|On display at||Fermat Science|
Chaotic billiard is a digital exhibit on display at Fermat Science.
This virtual exhibit explores the understanding that we have about what is the meaning of “chaotic”. Conceived as a quiz/survey, the visitor is shown a simulation of a ball bouncing endlessly on a billiard table with different shapes. For each shape, after seeing the animation, the user must decide if that behavior is chaotic or not. After the user’s choice, the mathematician’s answer is presented, which is not always “yes“ “not“ to be chaotic.
The exhibit is presented on a big touchscreen.
Activities and user interaction
The chaotic behavior is a concept difficult to approach. Every visitor has an idea that “chaotic” means disorder or unpredictable, but it is difficult to identify or measure.
The visitors are attracted by the fact that a billiard table is something real and tangible, not something abstract or big as the world’s weather. Suddenly, understanding a complex mathematical concept is less scary for the visitor. Also, the fact that the exhibit is presented as a quiz, makes it an engaging challenge.
The main screen offers six shapes for a billiard table (stadium, lemon, circle, rectangle, regular pentagon, and rectangle with circular obstacle inside). When we select one of the billiard tables, a first video is presented. In this video, a single ball is bouncing without friction for a few seconds. Then the user is prompted if that is chaotic in his opinion (options are yes, no, pass). Afterward, a second video is presented, this time the ball is substituted by “photons”, or actually, by a bunch of balls that depart from the same point as before, but now their direction spread across a narrow angle (mathematically, a slight perturbation of the initial conditions). In this second video, we can see all the balls bouncing at the same time, with their trajectories diverging slowly. After the second video, the question is repeated to confirm. After confirmation, the mathematical answer is presented. Sometimes the answer is “slightly chaotic”, or other nuances.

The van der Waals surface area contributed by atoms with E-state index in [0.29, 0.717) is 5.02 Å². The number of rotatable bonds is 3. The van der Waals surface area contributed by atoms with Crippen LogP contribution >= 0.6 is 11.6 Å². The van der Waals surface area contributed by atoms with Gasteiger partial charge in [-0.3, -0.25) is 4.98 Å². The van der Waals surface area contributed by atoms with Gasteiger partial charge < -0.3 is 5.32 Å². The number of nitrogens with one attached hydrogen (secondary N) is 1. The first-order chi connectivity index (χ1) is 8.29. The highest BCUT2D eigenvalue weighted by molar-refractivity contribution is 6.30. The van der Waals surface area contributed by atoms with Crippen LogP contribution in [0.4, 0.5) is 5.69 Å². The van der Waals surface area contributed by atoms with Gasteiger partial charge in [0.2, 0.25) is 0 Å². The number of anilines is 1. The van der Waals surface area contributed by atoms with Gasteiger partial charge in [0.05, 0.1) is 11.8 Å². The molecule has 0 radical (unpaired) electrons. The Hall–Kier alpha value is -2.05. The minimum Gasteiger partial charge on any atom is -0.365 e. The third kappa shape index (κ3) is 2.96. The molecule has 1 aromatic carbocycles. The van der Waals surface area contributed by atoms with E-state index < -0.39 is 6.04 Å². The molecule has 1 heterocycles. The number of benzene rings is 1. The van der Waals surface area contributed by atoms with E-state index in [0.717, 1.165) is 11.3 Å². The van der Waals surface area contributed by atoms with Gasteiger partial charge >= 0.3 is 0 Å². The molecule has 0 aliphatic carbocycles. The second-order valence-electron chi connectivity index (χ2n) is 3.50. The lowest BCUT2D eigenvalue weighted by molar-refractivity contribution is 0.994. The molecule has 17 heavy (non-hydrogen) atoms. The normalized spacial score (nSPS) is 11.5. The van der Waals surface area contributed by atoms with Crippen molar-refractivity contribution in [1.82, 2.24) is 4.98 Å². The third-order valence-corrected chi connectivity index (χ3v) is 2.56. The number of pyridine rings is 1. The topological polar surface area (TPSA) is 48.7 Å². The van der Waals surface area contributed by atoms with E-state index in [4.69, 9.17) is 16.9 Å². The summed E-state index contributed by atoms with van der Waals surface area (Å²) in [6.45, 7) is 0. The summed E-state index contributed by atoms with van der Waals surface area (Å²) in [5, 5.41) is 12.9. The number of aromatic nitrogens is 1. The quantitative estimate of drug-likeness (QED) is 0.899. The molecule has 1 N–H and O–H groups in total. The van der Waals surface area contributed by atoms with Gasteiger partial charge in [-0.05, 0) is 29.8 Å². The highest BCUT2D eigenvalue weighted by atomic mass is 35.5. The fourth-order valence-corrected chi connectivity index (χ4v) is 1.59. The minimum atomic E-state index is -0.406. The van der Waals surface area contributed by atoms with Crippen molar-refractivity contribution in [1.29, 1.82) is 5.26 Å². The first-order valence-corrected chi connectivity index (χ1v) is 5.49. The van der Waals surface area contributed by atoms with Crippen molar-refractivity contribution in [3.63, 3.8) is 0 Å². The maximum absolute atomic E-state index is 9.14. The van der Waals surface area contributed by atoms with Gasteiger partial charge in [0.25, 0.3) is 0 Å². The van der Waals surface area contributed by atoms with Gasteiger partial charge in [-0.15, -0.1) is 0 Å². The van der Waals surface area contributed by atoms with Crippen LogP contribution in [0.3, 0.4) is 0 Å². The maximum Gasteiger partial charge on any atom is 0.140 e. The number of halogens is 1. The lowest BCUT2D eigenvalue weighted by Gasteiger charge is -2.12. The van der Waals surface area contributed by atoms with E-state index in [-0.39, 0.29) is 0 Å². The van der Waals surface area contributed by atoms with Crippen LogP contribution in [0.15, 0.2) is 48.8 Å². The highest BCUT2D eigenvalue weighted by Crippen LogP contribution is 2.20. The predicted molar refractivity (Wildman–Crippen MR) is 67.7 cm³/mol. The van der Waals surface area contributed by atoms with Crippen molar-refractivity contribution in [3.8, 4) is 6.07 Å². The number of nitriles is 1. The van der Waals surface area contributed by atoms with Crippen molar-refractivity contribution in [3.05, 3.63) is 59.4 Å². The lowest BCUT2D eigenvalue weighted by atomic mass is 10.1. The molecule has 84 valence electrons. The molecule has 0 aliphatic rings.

Chaos is a concept in dynamical systems related to the high sensitivity to initial conditions. Even if the system is perfectly determinist (no random effects), the tiniest change in initial conditions (position, speed...) gets quickly amplified and the behavior differs enormously. This is shown successfully in the exhibit by the “photons” simulation since their initial vector speed only differs very slightly. But even with that mathematical concept, it is difficult to say precisely what does it mean to “differ enormously”, so at the end there is always a part of subjective appreciation, which makes it more relevant to have the exhibit in quiz/survey form.
History and museology
The exhibit was conceived by Xavier Buff and Arnaud Chéritat for Fermat Science in 2016. It has been a successful exhibit, with installations sold worldwide (USA, Singapore, the French Antilles amongst others.) Originally, the exhibit was part of a small exhibition about Poincaré, which made contributions to dynamical systems and chaos theory.